According to a local news channel in Beaufort County, South Carolina, an unnamed county resident recently received a $600,000 settlement from the state’s insurance fund over a complication from her birth control implant.
The woman reportedly had a Nexplanon implant inserted in her arm in January of 2014 at Beaufort Clinic. She consequently sought care at a regional medical center multiple times due to misplacement of the implant, and eventually, the implant was removed. Since Beaufort Clinic was “owned by the State of South Carolina with Beaufort County,” according to a redacted court document, the woman filed a lawsuit against the state’s Department of Health and Environmental Control for its failure to perform “a simple medical procedure.” The news channel verified that the South Carolina Insurance Reserve Fund did indeed make a $600,000 payout to resolve the case.
According to the South Carolina Department of Health and Environmental Control’s website, Nexplanon is “a thin, 2-inch plastic rod that uses hormones to prevent pregnancy for 3 years. A clinic doctor or nurse inserts it under the skin on the inside of your arm.” Nexplanon claims the device is 99% effective in preventing pregnancy with both typical and perfect use. The drug prevents pregnancy by slowly releasing a synthetic form of progesterone that thickens the woman’s cervical mucus to make it inhospitable to sperm, prevents the ovaries from releasing an egg, and thins the uterine lining so that an in the event that an egg is released and fertilized, the embryo can not successfully implant there.
The drug’s website itself warns about significant medical concerns related to Nexplanon, which (together with IUDs) has been increasingly recommended by medical professionals seeking to prescribe long-acting reversible contraception (LARC) for their patients. Nexplanon is contraindicated for anyone with a history of blood clots, liver disease or a tumor, unexplained vaginal bleeding, breast cancer, or any “other cancer that is sensitive to progestin (a female hormone), now or in the past.” Caution is also urged for women who have “diabetes, high cholesterol or triglycerides, headaches, gallbladder or kidney problems, history of depressed mood, (or) high blood pressure.”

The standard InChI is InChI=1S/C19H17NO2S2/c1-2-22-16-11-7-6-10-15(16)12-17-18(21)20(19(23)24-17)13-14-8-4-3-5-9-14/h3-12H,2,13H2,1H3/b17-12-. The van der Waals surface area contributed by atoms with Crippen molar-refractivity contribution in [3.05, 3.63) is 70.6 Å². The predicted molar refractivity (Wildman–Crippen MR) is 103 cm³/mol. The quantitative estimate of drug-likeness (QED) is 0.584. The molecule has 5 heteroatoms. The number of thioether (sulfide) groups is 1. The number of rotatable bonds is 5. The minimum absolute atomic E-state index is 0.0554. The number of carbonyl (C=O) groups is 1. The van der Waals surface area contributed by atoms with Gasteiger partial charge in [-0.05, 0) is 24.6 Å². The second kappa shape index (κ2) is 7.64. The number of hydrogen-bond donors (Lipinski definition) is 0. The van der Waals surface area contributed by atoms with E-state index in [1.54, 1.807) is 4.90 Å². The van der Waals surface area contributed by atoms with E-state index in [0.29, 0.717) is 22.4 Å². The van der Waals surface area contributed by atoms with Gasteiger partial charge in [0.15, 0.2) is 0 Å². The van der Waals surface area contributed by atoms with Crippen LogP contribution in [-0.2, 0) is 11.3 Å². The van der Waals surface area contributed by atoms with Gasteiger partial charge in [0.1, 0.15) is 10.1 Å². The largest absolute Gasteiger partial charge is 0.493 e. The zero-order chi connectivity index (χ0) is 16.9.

Common side effects of the implant include “headaches; vaginitis (inflammation of the vagina); weight gain; acne; breast pain; viral infection such as sore throats or flu-like symptoms; stomach pain; painful periods; mood swings, nervousness or depressed mood; back pain; nausea; dizziness; pain and pain at the site of insertion. Implants have been reported to be found in a blood vessel, including a blood vessel in the lung.”
Among the website’s warnings, “The implant may not be placed in your arm at all due to failed insertion. If this happens, you may become pregnant. Removal of the implant may be very difficult or impossible if the implant is not where it should be. Special procedures, including surgery in the hospital, may be needed to remove the implant… Other problems related to insertion and removal include pain, irritation, swelling, bruising, numbness and tingling, scarring, infection, injury to the nerves or blood vessels, and breaking of the implant. Additionally, the implant may come out by itself.”
Live Action News previously covered the story of a woman whose implant migrated to her lung, just as the website warns can happen. In a separate incident, a Maryland mother was shocked to learn that her teenage daughter’s yearlong issues with headaches and soreness were caused by improper placement of Nexplanon that was administered without parental consent. In addition, a college student told of her experience with new-onset depression and suicidal ideation after Nexplanon implantation.
Nexplanon users are also sharing their own stories, like the video from this woman:
Nexplanon is just an updated version of Implanon, which contained the same synthetic form of progesterone and was discontinued in 2011. Nexplanon was formulated to show up more easily on diagnostic imaging in case it migrates or is improperly placed.
While the Nexplanon website does not quantify women’s risks for the various known side effects, a Danish study found “that women using Nexplanon were at a 40% increased risk for blood clots compared to those not using hormonal birth control.”
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